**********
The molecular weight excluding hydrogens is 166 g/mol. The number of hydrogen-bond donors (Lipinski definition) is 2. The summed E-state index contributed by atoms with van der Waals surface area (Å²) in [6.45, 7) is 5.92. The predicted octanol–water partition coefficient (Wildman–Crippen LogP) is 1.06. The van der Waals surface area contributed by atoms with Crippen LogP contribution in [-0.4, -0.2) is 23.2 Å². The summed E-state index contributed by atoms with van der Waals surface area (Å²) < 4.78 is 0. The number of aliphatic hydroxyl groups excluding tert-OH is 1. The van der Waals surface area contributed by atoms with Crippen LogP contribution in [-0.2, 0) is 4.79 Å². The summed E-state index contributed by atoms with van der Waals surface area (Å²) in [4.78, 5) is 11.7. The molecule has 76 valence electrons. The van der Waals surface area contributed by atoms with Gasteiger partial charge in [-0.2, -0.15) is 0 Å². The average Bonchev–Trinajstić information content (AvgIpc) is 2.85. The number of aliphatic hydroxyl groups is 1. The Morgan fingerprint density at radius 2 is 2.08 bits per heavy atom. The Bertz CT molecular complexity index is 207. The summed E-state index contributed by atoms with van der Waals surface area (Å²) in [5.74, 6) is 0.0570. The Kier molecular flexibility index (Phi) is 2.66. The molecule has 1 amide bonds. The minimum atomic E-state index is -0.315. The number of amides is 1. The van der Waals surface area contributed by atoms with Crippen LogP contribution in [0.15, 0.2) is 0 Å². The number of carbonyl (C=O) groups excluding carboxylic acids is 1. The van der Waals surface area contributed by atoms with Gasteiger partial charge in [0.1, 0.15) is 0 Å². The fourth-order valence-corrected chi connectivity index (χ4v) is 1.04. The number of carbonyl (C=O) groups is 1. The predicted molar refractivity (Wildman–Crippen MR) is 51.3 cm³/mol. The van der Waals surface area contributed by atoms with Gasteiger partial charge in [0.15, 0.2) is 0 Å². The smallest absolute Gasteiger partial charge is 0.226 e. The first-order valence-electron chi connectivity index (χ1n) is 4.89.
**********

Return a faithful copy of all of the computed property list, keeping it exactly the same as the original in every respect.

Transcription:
The molecular weight excluding hydrogens is 166 g/mol. The number of hydrogen-bond donors (Lipinski definition) is 2. The summed E-state index contributed by atoms with van der Waals surface area (Å²) in [6.45, 7) is 5.92. The predicted octanol–water partition coefficient (Wildman–Crippen LogP) is 1.06. The van der Waals surface area contributed by atoms with Crippen LogP contribution in [-0.4, -0.2) is 23.2 Å². The summed E-state index contributed by atoms with van der Waals surface area (Å²) < 4.78 is 0. The number of aliphatic hydroxyl groups excluding tert-OH is 1. The van der Waals surface area contributed by atoms with Crippen LogP contribution in [-0.2, 0) is 4.79 Å². The summed E-state index contributed by atoms with van der Waals surface area (Å²) in [4.78, 5) is 11.7. The molecule has 76 valence electrons. The van der Waals surface area contributed by atoms with Gasteiger partial charge in [-0.2, -0.15) is 0 Å². The average Bonchev–Trinajstić information content (AvgIpc) is 2.85. The number of aliphatic hydroxyl groups is 1. The Morgan fingerprint density at radius 2 is 2.08 bits per heavy atom. The Bertz CT molecular complexity index is 207. The summed E-state index contributed by atoms with van der Waals surface area (Å²) in [5.74, 6) is 0.0570. The Kier molecular flexibility index (Phi) is 2.66. The molecule has 1 amide bonds. The minimum atomic E-state index is -0.315. The number of amides is 1. The van der Waals surface area contributed by atoms with Crippen LogP contribution in [0.15, 0.2) is 0 Å². The number of carbonyl (C=O) groups excluding carboxylic acids is 1. The van der Waals surface area contributed by atoms with Gasteiger partial charge in [0.1, 0.15) is 0 Å². The fourth-order valence-corrected chi connectivity index (χ4v) is 1.04. The number of carbonyl (C=O) groups is 1. The predicted molar refractivity (Wildman–Crippen MR) is 51.3 cm³/mol. The van der Waals surface area contributed by atoms with Gasteiger partial charge in [0.15, 0.2) is 0 Å². The smallest absolute Gasteiger partial charge is 0.226 e. The first-order valence-electron chi connectivity index (χ1n) is 4.89.